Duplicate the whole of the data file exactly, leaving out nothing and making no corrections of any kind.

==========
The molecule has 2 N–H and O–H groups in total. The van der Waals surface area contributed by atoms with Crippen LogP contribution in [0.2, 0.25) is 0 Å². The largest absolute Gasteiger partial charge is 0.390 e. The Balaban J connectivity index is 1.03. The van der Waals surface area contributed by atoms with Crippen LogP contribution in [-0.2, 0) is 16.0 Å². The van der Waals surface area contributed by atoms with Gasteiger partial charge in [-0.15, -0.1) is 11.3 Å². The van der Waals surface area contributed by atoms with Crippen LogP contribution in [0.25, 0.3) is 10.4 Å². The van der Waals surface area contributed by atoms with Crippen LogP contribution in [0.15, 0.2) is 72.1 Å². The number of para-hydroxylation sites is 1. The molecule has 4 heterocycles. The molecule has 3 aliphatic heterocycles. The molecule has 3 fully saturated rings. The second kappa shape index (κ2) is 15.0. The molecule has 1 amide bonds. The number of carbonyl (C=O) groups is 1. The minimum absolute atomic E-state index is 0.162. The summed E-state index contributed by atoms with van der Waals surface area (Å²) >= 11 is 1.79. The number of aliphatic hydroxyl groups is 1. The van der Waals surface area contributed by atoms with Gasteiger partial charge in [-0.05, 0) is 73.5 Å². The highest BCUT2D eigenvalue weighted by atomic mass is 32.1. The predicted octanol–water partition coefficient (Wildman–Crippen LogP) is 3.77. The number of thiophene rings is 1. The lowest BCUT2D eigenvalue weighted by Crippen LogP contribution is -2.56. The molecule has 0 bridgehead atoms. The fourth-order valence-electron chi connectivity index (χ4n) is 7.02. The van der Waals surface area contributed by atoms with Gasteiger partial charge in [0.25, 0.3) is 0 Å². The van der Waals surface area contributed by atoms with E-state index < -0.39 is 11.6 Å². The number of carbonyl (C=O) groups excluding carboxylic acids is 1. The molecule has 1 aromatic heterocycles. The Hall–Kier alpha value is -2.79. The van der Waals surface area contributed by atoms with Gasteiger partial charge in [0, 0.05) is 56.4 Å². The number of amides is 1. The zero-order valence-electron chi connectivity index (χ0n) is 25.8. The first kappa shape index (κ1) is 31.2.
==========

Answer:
The molecule has 2 N–H and O–H groups in total. The van der Waals surface area contributed by atoms with Crippen LogP contribution in [0.2, 0.25) is 0 Å². The largest absolute Gasteiger partial charge is 0.390 e. The Balaban J connectivity index is 1.03. The van der Waals surface area contributed by atoms with Crippen LogP contribution in [-0.2, 0) is 16.0 Å². The van der Waals surface area contributed by atoms with Gasteiger partial charge in [-0.15, -0.1) is 11.3 Å². The van der Waals surface area contributed by atoms with Crippen LogP contribution in [0.25, 0.3) is 10.4 Å². The van der Waals surface area contributed by atoms with Crippen LogP contribution in [0.15, 0.2) is 72.1 Å². The number of para-hydroxylation sites is 1. The molecule has 4 heterocycles. The molecule has 3 aliphatic heterocycles. The molecule has 3 fully saturated rings. The second kappa shape index (κ2) is 15.0. The molecule has 1 amide bonds. The number of carbonyl (C=O) groups is 1. The minimum absolute atomic E-state index is 0.162. The summed E-state index contributed by atoms with van der Waals surface area (Å²) >= 11 is 1.79. The number of aliphatic hydroxyl groups is 1. The van der Waals surface area contributed by atoms with Gasteiger partial charge in [-0.05, 0) is 73.5 Å². The highest BCUT2D eigenvalue weighted by atomic mass is 32.1. The predicted octanol–water partition coefficient (Wildman–Crippen LogP) is 3.77. The number of thiophene rings is 1. The lowest BCUT2D eigenvalue weighted by Crippen LogP contribution is -2.56. The molecule has 0 bridgehead atoms. The fourth-order valence-electron chi connectivity index (χ4n) is 7.02. The van der Waals surface area contributed by atoms with Gasteiger partial charge in [0.25, 0.3) is 0 Å². The van der Waals surface area contributed by atoms with E-state index < -0.39 is 11.6 Å². The number of carbonyl (C=O) groups excluding carboxylic acids is 1. The molecule has 1 aromatic heterocycles. The Hall–Kier alpha value is -2.79. The van der Waals surface area contributed by atoms with Gasteiger partial charge in [0, 0.05) is 56.4 Å². The number of amides is 1. The zero-order valence-electron chi connectivity index (χ0n) is 25.8. The first kappa shape index (κ1) is 31.2.